New York City Health Atlas

Injury ER Visits

Compare This Metric

Description

Number of emergency room visits for injuries, poisonings, or accidents.


Calculation

Number of ER visits for injuries per 1,000 population.


Source

Statewide Planning and Research Cooperative System (SPARCS) Outpatient Data, 2011-2013.


Years of Data

2011-2013


Additional Resources

City Wide Average

76.0

Census Tract 5027302 Average

49.4

Averages

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76.0 City-Wide
108.7 Staten Island
49.4 Tract

Census Tract 5027302

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Injury ER Visit Rate Population (2011-2013)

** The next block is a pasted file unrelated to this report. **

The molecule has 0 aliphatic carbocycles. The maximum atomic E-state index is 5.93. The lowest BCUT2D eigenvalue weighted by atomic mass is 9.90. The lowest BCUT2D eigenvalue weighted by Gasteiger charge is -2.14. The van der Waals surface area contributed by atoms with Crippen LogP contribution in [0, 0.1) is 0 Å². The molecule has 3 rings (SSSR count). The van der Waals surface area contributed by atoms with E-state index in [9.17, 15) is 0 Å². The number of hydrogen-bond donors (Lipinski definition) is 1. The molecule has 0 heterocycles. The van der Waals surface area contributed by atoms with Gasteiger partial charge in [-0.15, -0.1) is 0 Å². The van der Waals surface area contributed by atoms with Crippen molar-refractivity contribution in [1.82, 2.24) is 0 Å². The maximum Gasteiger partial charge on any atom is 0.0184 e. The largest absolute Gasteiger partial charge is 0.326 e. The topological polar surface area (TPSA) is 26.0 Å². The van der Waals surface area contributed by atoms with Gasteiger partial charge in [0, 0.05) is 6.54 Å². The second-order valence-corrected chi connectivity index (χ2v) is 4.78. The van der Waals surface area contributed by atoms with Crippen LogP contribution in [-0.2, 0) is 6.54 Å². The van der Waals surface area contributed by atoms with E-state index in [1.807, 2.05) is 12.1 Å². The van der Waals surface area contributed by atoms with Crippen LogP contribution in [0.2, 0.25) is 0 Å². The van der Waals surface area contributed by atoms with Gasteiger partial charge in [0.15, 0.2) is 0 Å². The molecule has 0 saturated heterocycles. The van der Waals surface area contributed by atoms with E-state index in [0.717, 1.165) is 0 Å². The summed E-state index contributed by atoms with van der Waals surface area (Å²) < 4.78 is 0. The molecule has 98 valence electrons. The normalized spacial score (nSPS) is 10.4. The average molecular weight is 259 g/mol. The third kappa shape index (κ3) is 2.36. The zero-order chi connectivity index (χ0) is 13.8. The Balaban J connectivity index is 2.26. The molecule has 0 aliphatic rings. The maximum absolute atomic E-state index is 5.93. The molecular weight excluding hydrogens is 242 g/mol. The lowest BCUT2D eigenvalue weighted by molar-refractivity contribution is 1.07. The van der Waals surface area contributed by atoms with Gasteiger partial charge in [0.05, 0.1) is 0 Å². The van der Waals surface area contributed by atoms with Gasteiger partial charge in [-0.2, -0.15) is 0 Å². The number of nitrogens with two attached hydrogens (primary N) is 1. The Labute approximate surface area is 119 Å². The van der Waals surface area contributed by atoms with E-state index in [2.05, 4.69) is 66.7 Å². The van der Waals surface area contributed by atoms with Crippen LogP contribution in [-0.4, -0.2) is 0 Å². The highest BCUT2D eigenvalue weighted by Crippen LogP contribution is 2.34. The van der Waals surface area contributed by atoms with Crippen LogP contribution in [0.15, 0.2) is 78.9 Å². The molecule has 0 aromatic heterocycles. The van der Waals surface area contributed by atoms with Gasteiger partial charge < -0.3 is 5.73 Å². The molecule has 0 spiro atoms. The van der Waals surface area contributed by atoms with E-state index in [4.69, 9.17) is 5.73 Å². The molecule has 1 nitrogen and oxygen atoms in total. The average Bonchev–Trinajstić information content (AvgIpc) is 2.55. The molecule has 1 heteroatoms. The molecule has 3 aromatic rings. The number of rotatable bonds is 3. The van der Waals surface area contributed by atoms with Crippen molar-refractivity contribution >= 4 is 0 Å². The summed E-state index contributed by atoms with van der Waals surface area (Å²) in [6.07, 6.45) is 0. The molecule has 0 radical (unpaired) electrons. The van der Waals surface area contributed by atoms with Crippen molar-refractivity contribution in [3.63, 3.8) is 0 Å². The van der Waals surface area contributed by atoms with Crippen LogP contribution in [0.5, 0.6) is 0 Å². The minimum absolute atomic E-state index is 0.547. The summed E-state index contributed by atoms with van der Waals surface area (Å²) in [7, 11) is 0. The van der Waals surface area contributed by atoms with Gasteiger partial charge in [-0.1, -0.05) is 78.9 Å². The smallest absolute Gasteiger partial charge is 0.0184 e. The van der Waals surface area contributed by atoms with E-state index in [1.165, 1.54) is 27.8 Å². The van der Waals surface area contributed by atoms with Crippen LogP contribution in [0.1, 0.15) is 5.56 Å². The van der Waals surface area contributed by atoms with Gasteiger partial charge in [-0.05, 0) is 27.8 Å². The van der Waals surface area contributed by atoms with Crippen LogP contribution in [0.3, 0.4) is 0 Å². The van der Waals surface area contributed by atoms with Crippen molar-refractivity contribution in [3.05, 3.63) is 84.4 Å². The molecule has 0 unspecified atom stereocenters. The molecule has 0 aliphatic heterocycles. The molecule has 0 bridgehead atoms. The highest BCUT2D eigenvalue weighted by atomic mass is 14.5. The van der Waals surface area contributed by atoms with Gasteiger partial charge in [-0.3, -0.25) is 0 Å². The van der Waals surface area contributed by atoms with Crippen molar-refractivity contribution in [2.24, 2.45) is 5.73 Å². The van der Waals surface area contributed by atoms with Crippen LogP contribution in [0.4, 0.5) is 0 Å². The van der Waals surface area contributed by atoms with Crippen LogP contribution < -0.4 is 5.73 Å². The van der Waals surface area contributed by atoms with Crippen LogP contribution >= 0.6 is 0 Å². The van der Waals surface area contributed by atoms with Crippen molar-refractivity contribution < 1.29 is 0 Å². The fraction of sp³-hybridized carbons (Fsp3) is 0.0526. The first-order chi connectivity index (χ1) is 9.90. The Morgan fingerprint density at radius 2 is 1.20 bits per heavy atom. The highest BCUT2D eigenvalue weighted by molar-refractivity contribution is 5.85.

All 49.4 13,033

Sex

Female 54.1 6,414
Male 60.6 6,618

Race/Ethnicity

Asian/Pacific Islander 9.1 2,412
Black 286.5 363
Hispanic 197.4 608
White 37.4 9,466

Age

0-14 years 34.8 3,243
15-24 years 70.4 1,406
25-34 years 68.5 1,766
35-44 years 43.7 1,579
45-54 years 60.3 1,543
55-64 years 40.6 1,896
65-74 years 39.6 1,110
75+ years 57.9 484
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Correlation Is Not Causation

In statistics, correlation is a measure of association between two numeric variables. The strength of correlation between two variables is represented by the correlation coefficient, represented by the abbreviation r. Correlation coefficients range between -1 to 1.

Though the correlation coefficient indicates the strength of an association, it does not provide information about whether the change in one variable is caused by the other.

For example, if the correlation between adult smoking prevalence and child poverty is 0.7—a strong correlation—we cannot say either that adult smoking causes child poverty or, inversely, that child poverty causes smoking. We only know that as one of these variables increases, the other tends to increases.